Subject: Newbie with ssh-server running... Hacking attempts againstme... - SSH

This is a discussion on Subject: Newbie with ssh-server running... Hacking attempts againstme... - SSH ; JD wrote: > On Sun, 11 May 2008 20:08:35 +0200, Sebastian G. wrote: > >> JD wrote: >> >>> You trust things more than I would if I suspected a successful compromise. >> >> The kernel is always the ultimate ...

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Thread: Subject: Newbie with ssh-server running... Hacking attempts againstme...

  1. Re: Subject: Newbie with ssh-server running... Hacking attemptsagainst me...

    JD wrote:

    > On Sun, 11 May 2008 20:08:35 +0200, Sebastian G. wrote:
    >
    >> JD wrote:
    >>
    >>> You trust things more than I would if I suspected a successful compromise.

    >>
    >> The kernel is always the ultimate authority in the system. If it decides
    >> that root isn't the ueber-privileged user any more, it can enforce various
    >> limitations. One is that the kernel's logging facility is completely
    >> isolated, and all privileges that root could use to get access to kernel
    >> memory or compromising the kernel are removed. That is, root might still
    >> overwrite the privileges of any user, can change the system time, can debug
    >> other processes, can read disks in raw mode etc. but he can't load any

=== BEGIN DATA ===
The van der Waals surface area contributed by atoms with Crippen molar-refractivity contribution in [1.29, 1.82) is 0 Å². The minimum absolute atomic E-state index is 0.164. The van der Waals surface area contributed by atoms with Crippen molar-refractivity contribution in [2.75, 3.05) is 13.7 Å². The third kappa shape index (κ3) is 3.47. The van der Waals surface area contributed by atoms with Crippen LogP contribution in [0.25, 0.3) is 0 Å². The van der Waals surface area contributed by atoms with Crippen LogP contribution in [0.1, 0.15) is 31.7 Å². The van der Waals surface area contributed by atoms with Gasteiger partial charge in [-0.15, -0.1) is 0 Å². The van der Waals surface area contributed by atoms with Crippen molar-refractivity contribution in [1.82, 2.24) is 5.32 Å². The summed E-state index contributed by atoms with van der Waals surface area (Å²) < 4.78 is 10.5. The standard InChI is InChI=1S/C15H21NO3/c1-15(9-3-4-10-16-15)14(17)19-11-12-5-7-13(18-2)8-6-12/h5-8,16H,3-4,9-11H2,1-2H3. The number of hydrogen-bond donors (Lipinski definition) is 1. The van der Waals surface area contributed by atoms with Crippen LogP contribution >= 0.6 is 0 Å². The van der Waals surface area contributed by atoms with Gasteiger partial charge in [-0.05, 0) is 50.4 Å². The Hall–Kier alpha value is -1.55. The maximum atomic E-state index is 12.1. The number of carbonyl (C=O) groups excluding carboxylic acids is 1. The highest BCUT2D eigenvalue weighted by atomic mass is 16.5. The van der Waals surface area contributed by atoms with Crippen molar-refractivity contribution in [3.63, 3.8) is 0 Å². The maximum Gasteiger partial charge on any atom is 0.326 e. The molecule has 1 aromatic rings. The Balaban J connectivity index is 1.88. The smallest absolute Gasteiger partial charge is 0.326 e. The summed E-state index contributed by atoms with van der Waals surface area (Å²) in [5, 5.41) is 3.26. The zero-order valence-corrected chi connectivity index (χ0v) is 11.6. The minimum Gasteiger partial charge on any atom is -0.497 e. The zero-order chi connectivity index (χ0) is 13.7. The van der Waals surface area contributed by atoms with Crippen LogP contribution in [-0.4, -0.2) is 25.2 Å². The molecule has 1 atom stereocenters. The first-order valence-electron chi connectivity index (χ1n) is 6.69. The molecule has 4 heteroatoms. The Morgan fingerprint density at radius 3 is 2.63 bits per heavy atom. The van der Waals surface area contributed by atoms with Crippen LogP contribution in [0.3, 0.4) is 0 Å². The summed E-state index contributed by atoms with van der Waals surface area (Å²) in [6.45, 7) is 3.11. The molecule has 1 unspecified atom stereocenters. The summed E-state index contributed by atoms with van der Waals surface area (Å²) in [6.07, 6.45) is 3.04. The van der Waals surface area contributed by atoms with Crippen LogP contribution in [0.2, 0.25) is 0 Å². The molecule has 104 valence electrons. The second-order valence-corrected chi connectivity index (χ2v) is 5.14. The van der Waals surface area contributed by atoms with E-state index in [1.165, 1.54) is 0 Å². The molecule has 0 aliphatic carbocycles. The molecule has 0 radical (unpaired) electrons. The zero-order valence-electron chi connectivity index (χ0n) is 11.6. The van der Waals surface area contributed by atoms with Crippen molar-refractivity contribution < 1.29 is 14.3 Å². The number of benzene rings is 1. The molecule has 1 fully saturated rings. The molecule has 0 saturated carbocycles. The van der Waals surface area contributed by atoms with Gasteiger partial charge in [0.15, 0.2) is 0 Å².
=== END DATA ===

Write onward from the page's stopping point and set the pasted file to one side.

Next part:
>> drivers, do any kernel debugging, change the RTC time, write to the disk in
    >> raw mode, or bypass access checks on the kernel's files and objects.

    >
    > I understand what you mean now. We just differ on our definitions.



    I didn't claim that this model or approach is perfect or even a good idea.
    But it's a non-theoretical productive OS where in a certain configuration
    there simply is no ultimately powerful principal, and root is merely a
    normal user with some privileges to manage non-system stuff.

  2. Re: Subject: Newbie with ssh-server running... Hacking attempts against me...

    On 2008-05-10 19:07:30 -0400, Santa Claus said:

    > Dear NG,
    >
    > Subject: Newbie with ssh-server running... Hacking attempts against
    > me... I hope this question is appropriate - My log says:



    - Use a non-standard SSH port immediately. I haven't used tcp/22 on any
    of my servers in years.

    - You sounded like you can code in PERL. Write a script that changes
    your SSH port each day, or according to some date calculation you
    invent to a non-standard port and promulgate the port information
    inside your enterprise - this is easier than you think it is to do.

    - Consider rolling your hosts behind a firewall that can use knockd or
    something similar implementing a "knock, knock" protocol. This way, no
    ports need to be open unless you send the properly formatted packets to
    the right TCP ports in the right sequence in the right amount of time,
    then the port "opens up". I use my own algorithm with ICMP packets that
    contain cryptographic data that verifies to a limited degree the origin
    of the sender.

    - Be careful what information you share with the public in NG's and
    other places about your problem.

    - If you're using OS/X desktops, consider installing Little Snitch on
    them for some added security.

    /dmfh

    --
    _ __ _
    __| |_ __ / _| |_ 01100100 01101101
    / _` | ' \| _| ' \ 01100110 01101000
    \__,_|_|_|_|_| |_||_| dmfh(-2)dmfh.cx